Octopus swallows £150m loss from rising energy bills before Bulb buy-out customer boom
Octopus Energy Group (Octopus) has reported another year of losses after the supplier opted to swallow a £150m bill in rising wholesale costs rather than pass it on to customers.
The supplier opted to take on a chunk of rising wholesale costs as customers grappled with record energy bills – following an industry crisis and Russia’s invasion of Ukraine.
Overall, the energy firm made a £141m operating loss, despite a doubling in revenues from £1.9bn to £3.9bn in the 12 months of trading up to April 2022.
Net assets increased 130 per cent from £204m to £473m following investment from Generation Investment Management and CPPIB
It also boosted customer numbers 54 per cent from 2m to 3.2m.
The company’s technology arm, Kraken, pumped up its revenues from £69m to £115m, hiking its gross profit from £66m to £110m – a 68 per cent rise in earnings.
Octopus has not turned a full year profit since its foundation in 2015 – however, if the supplier had decided to pass on the £150m bill to customers, it would have been in the green for the first time.
It has calculated that more than seven million households – or 24 per cent of UK homes – are severely struggling to pay energy bills and are either in, or at risk of, fuel poverty.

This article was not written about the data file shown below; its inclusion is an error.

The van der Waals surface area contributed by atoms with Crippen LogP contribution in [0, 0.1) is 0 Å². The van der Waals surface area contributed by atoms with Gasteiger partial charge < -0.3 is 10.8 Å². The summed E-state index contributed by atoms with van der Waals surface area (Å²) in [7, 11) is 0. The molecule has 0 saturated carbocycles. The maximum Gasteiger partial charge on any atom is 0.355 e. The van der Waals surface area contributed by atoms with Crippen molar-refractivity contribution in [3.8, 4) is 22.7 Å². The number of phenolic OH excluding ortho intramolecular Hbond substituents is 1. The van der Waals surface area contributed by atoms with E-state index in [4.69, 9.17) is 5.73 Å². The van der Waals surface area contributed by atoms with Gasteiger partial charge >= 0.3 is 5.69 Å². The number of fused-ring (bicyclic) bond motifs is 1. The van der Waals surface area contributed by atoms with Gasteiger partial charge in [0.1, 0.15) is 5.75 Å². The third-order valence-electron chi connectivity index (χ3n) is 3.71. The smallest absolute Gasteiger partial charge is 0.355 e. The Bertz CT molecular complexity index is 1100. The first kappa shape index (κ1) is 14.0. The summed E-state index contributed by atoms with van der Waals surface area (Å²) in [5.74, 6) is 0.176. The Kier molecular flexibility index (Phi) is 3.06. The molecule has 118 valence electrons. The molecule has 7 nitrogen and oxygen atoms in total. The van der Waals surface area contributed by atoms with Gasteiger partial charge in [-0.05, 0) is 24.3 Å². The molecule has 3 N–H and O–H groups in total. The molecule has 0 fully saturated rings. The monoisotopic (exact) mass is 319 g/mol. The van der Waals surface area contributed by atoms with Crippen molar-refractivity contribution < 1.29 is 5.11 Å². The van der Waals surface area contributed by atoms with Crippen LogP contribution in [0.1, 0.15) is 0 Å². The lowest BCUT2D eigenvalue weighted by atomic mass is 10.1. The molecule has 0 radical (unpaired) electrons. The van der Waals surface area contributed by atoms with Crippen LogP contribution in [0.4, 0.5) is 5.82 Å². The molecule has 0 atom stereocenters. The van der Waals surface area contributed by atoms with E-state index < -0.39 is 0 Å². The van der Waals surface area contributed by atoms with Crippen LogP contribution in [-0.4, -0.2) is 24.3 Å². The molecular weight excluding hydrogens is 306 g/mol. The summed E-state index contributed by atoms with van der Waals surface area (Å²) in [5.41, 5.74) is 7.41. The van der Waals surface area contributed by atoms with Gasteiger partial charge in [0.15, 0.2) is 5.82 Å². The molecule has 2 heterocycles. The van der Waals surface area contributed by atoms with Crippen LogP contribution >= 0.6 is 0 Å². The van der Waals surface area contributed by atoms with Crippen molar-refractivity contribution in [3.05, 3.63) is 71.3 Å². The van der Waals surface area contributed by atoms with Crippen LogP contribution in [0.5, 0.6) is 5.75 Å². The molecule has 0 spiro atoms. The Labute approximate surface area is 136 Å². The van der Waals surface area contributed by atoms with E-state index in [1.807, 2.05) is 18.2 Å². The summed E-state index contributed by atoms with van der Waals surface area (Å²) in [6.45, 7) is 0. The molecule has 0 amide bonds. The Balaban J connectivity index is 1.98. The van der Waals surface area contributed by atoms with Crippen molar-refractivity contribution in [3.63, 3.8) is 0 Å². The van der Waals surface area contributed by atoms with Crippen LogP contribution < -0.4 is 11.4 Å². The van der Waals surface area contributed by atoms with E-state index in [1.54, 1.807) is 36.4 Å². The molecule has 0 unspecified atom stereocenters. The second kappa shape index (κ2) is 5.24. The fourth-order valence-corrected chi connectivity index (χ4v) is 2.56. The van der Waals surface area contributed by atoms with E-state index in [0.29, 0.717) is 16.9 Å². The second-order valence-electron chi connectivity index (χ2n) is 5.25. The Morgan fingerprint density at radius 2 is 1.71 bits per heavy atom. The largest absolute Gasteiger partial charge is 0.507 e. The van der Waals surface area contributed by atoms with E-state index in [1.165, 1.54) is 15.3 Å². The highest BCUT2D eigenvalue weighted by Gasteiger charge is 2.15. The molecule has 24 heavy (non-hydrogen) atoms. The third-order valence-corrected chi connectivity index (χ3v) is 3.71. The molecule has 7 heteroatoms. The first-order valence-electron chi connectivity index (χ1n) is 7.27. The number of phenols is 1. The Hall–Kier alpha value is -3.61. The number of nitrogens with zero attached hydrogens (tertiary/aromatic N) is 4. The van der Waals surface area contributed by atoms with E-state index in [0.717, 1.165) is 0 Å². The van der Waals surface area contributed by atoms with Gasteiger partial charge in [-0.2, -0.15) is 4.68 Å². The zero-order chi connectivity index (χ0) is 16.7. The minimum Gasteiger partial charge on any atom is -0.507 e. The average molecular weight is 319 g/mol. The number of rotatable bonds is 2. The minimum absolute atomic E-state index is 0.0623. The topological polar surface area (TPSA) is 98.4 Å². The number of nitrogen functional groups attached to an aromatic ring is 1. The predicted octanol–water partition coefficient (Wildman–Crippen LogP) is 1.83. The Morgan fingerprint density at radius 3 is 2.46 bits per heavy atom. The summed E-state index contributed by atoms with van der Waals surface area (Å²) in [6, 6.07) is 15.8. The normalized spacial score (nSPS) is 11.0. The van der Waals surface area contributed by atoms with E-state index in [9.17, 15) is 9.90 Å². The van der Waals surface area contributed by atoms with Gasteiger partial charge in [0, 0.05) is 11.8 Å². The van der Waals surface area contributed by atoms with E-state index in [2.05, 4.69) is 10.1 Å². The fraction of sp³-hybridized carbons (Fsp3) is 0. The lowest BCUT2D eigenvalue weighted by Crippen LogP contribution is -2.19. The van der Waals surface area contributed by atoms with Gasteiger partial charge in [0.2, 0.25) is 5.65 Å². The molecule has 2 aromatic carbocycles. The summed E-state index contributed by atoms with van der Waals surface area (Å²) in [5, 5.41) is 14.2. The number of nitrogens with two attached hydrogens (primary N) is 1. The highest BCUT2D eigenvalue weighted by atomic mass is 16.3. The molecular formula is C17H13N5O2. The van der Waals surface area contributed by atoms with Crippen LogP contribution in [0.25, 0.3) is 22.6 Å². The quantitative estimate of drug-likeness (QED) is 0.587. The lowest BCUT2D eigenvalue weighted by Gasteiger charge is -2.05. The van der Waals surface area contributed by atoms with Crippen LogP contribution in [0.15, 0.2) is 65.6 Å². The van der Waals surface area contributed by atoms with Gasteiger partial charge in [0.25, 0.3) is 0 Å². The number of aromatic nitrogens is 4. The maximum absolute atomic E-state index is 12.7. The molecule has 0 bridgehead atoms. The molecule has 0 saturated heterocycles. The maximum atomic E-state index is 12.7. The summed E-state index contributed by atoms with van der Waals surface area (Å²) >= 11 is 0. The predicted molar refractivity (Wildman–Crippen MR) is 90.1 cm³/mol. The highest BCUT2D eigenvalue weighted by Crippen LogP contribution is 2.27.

Greg Jackson, chief executive and founder of Octopus, said: “The team at Octopus Energy Group has worked incredibly hard to support customers through the pandemic and now the energy crisis.
“We could have made a profit, but now’s not the time – instead we chose to absorb £150m of escalating costs on behalf of customers through prices and support funds, debt-forgiveness and increased service.”
Despite the economic downturn, Octopus managed to expand into multiple new regions with acquisitions in Spain, Italy and France and entry into Poland.
This means that Octopus’ tentacles have now expanded to 13 countries across four continents.
Octopus is set for a ramp up in customers, after acquiring Bulb Energy (Bulb) following a lengthy bidding process.
The decision is subject to a judicial review pushed for by British Gas owner Centrica concerned over transparency issues relating to the deal.
It is predicting the costs to the taxpayer of taking on Bulb could be as low as £260m, despite previous forecasts putting the takeover costs in the billions.